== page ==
More Rubbish from Spadaro and Figueroa

OK, I’ve had to explain and defend my decision to enter into full communion with the Church that Jesus Christ founded to plenty of dear Christian brothers and sisters–including my literal family as well as “friends like brothers” and earnest co-religionists–whose tradition is properly called Fundamentalist or evangelical.

Now, for reasons Fr. Longenecker is well-situated to observe, the malicious and ignorant writing of certain low persons permitted to hang about high places in the Vatican has made explaining and defending Fundamentalism and evangelicalism an expression of Catholic faith:

An ignorant person can be educated. An arrogant person can be lowered, but a person who is ignorant and arrogant is unassailable. The recent article by Fr Spadaro and Figueroa is a perfect example. They pontificate in lofty intellectual, generalized terms about America and Americans and don’t have the faintest idea of what they’re talking about and what makes is it worse is that they don’t have the faintest idea that they don’t have the faintest idea.

(source: On European Ignorance and Arrogance)

The article really is full of so much rubbish that one has almost to finish destroying one sentence before one can even begin to read the next–it is a tissue of lies and folly.  It is far too wholly dishonest and stupid to thoroughly refute.

I’ll limit myself to just a few specifics which, if you find the relevant paragraphs, will either set you sputtering or reveal your ignorance of Anglo-American religious history.  I’ll quote just one relevant passage (and you’ll just have to search the Internet yourself if you want to vex your soul by reading this garbage more thoroughly):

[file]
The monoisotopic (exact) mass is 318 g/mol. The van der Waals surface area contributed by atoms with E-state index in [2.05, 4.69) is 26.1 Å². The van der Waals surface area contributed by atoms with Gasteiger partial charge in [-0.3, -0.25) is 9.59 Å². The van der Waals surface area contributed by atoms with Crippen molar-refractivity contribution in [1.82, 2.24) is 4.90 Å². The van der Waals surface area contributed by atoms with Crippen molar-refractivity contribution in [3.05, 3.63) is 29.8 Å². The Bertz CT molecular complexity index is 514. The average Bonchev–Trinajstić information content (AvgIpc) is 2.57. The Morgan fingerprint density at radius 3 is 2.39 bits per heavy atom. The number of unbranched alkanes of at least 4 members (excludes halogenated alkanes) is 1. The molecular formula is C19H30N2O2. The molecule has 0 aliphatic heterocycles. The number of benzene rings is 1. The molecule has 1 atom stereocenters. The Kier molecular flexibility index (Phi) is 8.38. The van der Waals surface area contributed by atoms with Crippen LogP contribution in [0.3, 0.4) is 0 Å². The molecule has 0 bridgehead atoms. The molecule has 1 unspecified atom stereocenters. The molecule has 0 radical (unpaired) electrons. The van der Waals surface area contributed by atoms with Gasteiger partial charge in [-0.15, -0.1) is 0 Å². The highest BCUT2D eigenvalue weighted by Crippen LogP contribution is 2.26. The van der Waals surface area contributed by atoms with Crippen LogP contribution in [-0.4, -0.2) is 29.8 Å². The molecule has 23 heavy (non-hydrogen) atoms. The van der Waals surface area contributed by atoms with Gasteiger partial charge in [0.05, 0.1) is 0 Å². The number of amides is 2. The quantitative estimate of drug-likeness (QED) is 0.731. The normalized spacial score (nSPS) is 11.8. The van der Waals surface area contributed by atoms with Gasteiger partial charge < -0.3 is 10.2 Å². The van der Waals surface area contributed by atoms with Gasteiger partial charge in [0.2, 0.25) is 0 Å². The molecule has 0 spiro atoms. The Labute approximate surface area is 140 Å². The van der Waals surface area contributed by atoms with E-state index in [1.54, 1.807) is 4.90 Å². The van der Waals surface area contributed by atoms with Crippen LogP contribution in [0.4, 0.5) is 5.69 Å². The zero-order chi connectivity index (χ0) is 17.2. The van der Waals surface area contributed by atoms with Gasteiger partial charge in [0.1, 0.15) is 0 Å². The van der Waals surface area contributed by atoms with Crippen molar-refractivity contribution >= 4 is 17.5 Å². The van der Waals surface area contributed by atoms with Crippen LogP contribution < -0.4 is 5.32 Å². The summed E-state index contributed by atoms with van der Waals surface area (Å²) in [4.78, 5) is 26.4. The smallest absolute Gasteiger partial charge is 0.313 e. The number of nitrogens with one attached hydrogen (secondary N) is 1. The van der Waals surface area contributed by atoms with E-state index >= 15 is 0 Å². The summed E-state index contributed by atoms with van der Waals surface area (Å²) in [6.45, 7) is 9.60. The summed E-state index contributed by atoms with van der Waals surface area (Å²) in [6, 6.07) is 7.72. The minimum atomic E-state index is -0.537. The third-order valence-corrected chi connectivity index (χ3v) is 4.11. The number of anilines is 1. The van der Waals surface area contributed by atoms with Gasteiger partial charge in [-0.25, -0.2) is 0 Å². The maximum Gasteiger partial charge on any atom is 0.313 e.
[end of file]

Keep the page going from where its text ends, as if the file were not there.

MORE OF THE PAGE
The term “evangelical fundamentalist” can today be assimilated to the “evangelical right” or “theoconservatism” and has its origins in the years 1910-1915. In that period a South Californian millionaire, Lyman Stewart, published the 12-volume work The Fundamentals. The author wanted to respond to the threat of modernist ideas of the time. He summarized the thought of authors whose doctrinal support he appreciated. He exemplified the moral, social, collective and individual aspects of the evangelical faith. His admirers include many politicians and even two recent presidents: Ronald Reagan and George W. Bush.

Fundamentalism does claim to be historically evangelical, but ever since the “New Evangelicals” began the attempt to articulate a conservative evangelicalism that was not tangled up in Fundamentalist separatism (for good and for ill), “evangelicalism” as a movement has not willingly or ostensibly contained “fundamentalism.” And no one uses the term “evangelical fundamentalism,” nor is it clear what the modified phrase would refer to among Anglo-American low church Protestant groups.

Lyman Stewart is indeed the publisher of The Fundamentals, but the individual volumes are not his summaries of, but actual works by, the authors included.

Here, try reading Wikipedia if this is too hard:

It is unlikely that most Fundamentalists today, let alone many evangelicals, let alone someone like Reagan or Bush, would even know who James Orr (whose works are well-represented in The Fundamentals, which I years ago studied quite thoroughly in its 12-volume edition) is–much less who Lyman Stewart was, or what that publisher had to say (considering he didn’t write The Fundamentals).

Then there’s the utterly silly notion that Reagan would have been interested in Stewart or The Fundamentals, as Reagan was by no means particularly conservative in religion, though a practicing PCUSA Presbyterian (i.e., mainline, not low church “evangelical,” nor anywhere near Fundamentalist).

The younger Bush actually moves a bit closer to evangelical by moving from Episcopalian to Methodist, but remains well within the mainline nonetheless. I find it ridiculous to think he knows James Orr from B. B. Warfield, or either of them from Lyman Stewart.

It goes on and on and on like this. Irresponsible, diabolical, divisive rubbish.